There are up to 4 of these vehicles in the city at anyone time as part of the BID service!

When I thought I had heard it all, I was then faced with the last of many services offered in the city, the charity for Brighton’s Beach Patrol. Operating through both day and night to support vulnerable and somewhat drunk persons from the dangers of the sea, patrolling via quad bikes (Baywatch)! Brilliant….

As we debrief in the Police Station and I looked over what I had seen and heard from the day, Lisa wrapped up with providing some insights into the training the team deliver to both local business, Police, and offender management organisations. All of which could help everyone of us in the UK, we do not need to reinvent, there is a tried and tested method right here on the Sussex coast.

So, in summary what take aways and action points do I have:

  • BCRPs are an essential and committed set of boots on the ground to reduce crime.
  • Learn from what Brighton deliver to improve other less qualified and smaller BCRP’s.
  • Report all incidents no matter how small to the BCRP – you don’t realise what cogs that starts turning in the background.
  • Liaise with your BCRP team and never underestimate what they do.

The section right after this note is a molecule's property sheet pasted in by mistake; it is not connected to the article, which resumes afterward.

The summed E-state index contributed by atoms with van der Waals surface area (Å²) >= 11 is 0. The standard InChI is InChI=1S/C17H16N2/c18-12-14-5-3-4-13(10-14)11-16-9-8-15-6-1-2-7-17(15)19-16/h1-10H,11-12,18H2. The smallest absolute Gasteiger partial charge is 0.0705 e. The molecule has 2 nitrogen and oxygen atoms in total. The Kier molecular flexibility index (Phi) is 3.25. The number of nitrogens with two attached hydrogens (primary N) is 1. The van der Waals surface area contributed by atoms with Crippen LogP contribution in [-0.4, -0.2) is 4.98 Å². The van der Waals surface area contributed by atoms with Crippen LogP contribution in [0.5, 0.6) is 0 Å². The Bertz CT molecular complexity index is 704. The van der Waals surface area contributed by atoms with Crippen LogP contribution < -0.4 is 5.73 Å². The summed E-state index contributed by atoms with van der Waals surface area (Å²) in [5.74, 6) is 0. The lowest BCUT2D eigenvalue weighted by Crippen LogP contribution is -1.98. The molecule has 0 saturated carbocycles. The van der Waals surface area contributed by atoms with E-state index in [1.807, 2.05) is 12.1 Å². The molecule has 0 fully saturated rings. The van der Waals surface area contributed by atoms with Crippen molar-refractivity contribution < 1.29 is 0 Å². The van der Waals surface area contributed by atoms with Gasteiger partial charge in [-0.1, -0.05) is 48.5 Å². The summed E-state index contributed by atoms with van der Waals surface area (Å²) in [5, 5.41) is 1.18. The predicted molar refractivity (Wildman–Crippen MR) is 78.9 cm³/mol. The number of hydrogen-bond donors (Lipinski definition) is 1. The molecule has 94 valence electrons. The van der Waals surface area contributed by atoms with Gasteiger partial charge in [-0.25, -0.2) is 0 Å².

• Meetings – attend them they are there for you, stating there isn’t time means you don’t have a rime issue?
  • Ask the BCRP for training insights – the material they have is invaluable.
  • Keep your CCTV systems operational and available for the BCRP and Police teams, don’t hide behind GDPR or broken hard drives.
  • Those responsible for Security budgets for a business, must go back to the floor and visit a BCRP and see the work they do, just because the store manager doesn’t report back, doesn’t mean they aren’t fighting your businesses corner.
  • Communicate more with BCRP’s.
  • Improve your businesses radio disciplines and get the store teams to communicate.
  • Raise the bar – improve your interaction with BCRP’s they are the font of all knowledge in helping you reduce your crime.
  • Lastly but by know means least, see how little you pay for such a quality crime reduction service. I guarantee it will be less a week than you pay for a security officer for 1 hour’s work.

For me personally, we at Lodge will now be even more focused on reporting, liaising and being an integrated part of every BCRP we can, they are gold dust, go look for yourself.